I Have Never Been Homeless

I have never been homeless.

Or truly hungry.

Or without a safety net to fall back on in my world of loving family and friends.

When we didn't know where we were going to live after our tenure at university was over, there was no question or hesitation that we would always have a place to stay with my parents if we needed it, and for nearly nine months we did. And when we forgot about a financial commitment right before our house payment was due one time, the first and only time that has ever happened, there was a jar of money available to us for a loan for whatever we needed to pay our bills. (Which we promptly repaid.)

And no, I've never truly had to worry about having enough food to eat. There was the time we survived solely on ramen noodles and boxed macaroni and cheese for a few weeks when Chris had his first blood clot and was out of work for four months. My measly paycheck working as a teacher's aide in the English department at our university didn't offer much to fall back on at the time. It felt scary to have so little in our bank account, but we were never really close to going truly hungry. We were grateful for the food we could afford, even if we weren't going to win any awards for healthy eating. It was better than nothing.

When Chris had his second blood clot, we had less savings to fall back on, and though we were blessed to have short term disability insurance through Chris's employer, it was barely enough to make our house payment and pay for doctors' co-pays and gas to and from the many doctor appointments he needed.

That is probably the lowest point we have ever been at in our financial history, and I never expected to be standing in line in the busy waiting room of our local welfare office to prove to the workers there that we couldn't afford food and needed state assistance. The woman who helped me was so kind. She never made me feel less-than or like I was a leech on the system. She was truly helpful and left me feeling empowered rather than trod upon.

But it was humbling. Every time I pulled out that EBT card to pay for groceries, I wondered who was judging me. Were the people in line behind me taking inventory of my purchases, as if my inability to pay for my own food somehow entitled them to decide what I could and couldn't eat?

I knew people did that. Because I used to do that, and I've listened to my friends do that, too.

It's been more than six years since that humbling situation, and while we dropped the food card as soon as it expired and we were back on our feet, the experience changed me.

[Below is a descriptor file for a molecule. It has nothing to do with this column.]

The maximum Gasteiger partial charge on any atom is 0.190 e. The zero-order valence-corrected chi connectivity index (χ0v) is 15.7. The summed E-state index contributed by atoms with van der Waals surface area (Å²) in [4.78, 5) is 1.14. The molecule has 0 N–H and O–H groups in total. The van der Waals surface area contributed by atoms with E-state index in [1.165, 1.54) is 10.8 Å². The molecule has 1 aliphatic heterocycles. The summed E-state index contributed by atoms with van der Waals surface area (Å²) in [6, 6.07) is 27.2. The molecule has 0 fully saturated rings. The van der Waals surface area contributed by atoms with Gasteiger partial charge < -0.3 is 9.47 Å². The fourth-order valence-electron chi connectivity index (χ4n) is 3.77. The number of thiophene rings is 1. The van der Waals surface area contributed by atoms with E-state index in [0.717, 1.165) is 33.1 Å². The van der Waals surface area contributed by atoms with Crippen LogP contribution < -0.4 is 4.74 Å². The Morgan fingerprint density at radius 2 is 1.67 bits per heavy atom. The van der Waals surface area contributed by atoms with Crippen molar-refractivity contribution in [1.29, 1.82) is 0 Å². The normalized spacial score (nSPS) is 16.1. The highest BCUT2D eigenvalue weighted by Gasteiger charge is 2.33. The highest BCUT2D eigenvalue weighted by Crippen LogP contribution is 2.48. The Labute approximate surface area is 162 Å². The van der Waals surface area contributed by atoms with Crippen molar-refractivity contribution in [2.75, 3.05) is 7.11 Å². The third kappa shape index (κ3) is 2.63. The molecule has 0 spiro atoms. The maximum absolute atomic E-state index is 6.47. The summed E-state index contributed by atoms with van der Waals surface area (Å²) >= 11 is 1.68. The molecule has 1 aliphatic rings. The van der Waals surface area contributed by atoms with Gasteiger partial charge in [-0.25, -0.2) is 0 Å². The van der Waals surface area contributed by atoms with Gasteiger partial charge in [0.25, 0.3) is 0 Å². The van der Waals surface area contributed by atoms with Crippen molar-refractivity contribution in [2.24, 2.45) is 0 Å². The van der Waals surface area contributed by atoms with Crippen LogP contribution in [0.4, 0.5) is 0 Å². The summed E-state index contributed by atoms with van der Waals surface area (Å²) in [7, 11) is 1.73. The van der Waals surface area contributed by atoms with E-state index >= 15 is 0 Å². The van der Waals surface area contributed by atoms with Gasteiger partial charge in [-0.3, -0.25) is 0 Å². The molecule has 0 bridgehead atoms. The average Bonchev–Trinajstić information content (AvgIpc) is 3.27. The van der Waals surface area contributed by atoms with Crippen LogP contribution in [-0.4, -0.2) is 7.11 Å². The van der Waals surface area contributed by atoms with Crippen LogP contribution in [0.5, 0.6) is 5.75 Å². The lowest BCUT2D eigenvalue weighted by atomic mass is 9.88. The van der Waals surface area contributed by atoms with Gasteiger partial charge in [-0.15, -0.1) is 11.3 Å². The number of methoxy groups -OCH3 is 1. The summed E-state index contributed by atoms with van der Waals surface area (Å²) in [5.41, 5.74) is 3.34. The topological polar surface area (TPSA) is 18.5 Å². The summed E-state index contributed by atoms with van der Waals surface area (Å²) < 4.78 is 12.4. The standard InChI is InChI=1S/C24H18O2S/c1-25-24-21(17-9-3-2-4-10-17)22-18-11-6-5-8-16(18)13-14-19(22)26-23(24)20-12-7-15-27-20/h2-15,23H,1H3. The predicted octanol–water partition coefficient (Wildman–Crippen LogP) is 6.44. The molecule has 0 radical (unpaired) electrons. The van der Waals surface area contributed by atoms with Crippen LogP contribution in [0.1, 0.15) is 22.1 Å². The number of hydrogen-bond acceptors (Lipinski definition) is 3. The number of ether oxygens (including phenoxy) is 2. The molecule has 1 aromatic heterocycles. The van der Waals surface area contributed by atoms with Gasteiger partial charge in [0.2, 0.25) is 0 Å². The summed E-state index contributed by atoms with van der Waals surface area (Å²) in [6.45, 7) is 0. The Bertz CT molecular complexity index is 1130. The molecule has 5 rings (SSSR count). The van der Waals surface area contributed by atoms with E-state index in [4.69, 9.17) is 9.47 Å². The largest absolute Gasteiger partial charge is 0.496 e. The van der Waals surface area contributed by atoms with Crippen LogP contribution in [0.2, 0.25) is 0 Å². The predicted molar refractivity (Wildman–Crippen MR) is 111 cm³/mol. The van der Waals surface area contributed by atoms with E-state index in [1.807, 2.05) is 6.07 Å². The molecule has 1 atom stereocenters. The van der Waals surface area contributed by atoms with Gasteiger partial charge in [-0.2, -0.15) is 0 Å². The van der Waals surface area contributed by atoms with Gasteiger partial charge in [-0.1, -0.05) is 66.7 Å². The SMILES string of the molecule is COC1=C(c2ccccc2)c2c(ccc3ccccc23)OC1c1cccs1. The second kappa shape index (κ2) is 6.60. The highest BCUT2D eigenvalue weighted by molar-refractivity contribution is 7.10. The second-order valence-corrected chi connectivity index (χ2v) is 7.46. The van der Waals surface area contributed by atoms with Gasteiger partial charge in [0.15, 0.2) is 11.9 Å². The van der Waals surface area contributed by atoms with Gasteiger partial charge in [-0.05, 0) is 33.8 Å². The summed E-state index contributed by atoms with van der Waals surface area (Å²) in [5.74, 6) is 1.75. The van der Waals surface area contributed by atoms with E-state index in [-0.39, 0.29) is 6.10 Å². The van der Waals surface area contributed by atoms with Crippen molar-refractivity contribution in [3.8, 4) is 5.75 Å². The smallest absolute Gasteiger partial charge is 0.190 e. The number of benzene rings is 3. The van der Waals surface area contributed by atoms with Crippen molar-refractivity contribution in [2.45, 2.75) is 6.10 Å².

We've never had to visit that welfare office again, though we came close a couple of years ago when Chris was dealing with chronic leg ulcers. He spent months with a bandaged leg, making multiple weekly visits to his doctor and to wound care specialists and vascular surgeons and radiologists before the doctors finally figured out why his leg wasn't healing. We have better health insurance than anyone we know, and still the costs piled up from all of the co-pays and gas and bandages and medication in addition to the missed work from the times when his leg would randomly start spurting liters of blood all over our house or his work area or the ER. Right in the middle of this, one of his teeth fell apart and needed to be removed, and that was even more expensive. We are the lucky ones with insurance to pay for all of this, and still it nearly broke us.

Thanks to our tiny house payments, we managed to muddle through the rough times that year with enough food to eat and money to pay our medical bills. We have a very tightly woven safety net of family and friends, and I know that we are fortunate. There but for the grace of God...

If I've learned anything from this experience, it's to put a real face on the needs of people we see out in our community. It's to not judge the food in the grocery cart. Every person has a story. Some stories are harder to live than others, and we never know which kind of story the person standing in front of us is living.

I am not naive enough to believe that every person who partakes of the charity of others is truly needy, yet at the same time I find myself ill qualified to decide that one person is deserving of help while another is not. It's not my job.

What I do know is that we are surrounded by human beings who have been dealt poor hands in life. I have benefited from the luxuries and privilege of growing up in a safe, middle class home in a good neighborhood, attending amazing schools. I rarely knew want, let alone need. And it took being in need for me to realize that the leg up society gave me due solely to the birthright I had not earned is not available to everyone. I do not fear becoming homeless or hungry because I know that help will always be there for me, whether in the form of help from friends and family or from state assistance and of course learning to be happier with less while we work to pull ourselves up from whatever hole we may find ourselves in someday. Not everyone has the safety net that we do. Not everyone has the luxury of confidence in the charity of others to keep them from drowning.

As long as I am standing firmly on solid ground, and even if that ground begins to shake, I am determined to be one of the ones who reaches down to help others up rather than turning away and saying it's their problem and not my own.

I don't always know what actions to take to be part of the solution, but I do know this: It begins with compassion, and compassion is something we all can choose to cultivate.